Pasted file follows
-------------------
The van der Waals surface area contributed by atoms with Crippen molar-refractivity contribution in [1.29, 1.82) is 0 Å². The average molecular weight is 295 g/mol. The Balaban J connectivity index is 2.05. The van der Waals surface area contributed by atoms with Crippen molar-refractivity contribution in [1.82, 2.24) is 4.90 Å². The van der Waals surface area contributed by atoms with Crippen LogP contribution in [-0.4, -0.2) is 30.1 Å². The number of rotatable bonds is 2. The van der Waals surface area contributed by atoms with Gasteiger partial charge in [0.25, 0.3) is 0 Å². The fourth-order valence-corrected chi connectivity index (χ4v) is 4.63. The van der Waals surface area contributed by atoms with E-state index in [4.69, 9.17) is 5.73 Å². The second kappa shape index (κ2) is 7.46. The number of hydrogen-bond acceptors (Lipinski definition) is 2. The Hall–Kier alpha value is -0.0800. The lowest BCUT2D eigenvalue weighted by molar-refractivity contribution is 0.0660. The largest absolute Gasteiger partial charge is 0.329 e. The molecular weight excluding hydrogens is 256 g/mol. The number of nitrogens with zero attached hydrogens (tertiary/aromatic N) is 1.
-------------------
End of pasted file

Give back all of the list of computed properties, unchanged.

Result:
The van der Waals surface area contributed by atoms with Crippen molar-refractivity contribution in [1.29, 1.82) is 0 Å². The average molecular weight is 295 g/mol. The Balaban J connectivity index is 2.05. The van der Waals surface area contributed by atoms with Crippen molar-refractivity contribution in [1.82, 2.24) is 4.90 Å². The van der Waals surface area contributed by atoms with Crippen LogP contribution in [-0.4, -0.2) is 30.1 Å². The number of rotatable bonds is 2. The van der Waals surface area contributed by atoms with Gasteiger partial charge in [0.25, 0.3) is 0 Å². The fourth-order valence-corrected chi connectivity index (χ4v) is 4.63. The van der Waals surface area contributed by atoms with E-state index in [4.69, 9.17) is 5.73 Å². The second kappa shape index (κ2) is 7.46. The number of hydrogen-bond acceptors (Lipinski definition) is 2. The Hall–Kier alpha value is -0.0800. The lowest BCUT2D eigenvalue weighted by molar-refractivity contribution is 0.0660. The largest absolute Gasteiger partial charge is 0.329 e. The molecular weight excluding hydrogens is 256 g/mol. The number of nitrogens with zero attached hydrogens (tertiary/aromatic N) is 1.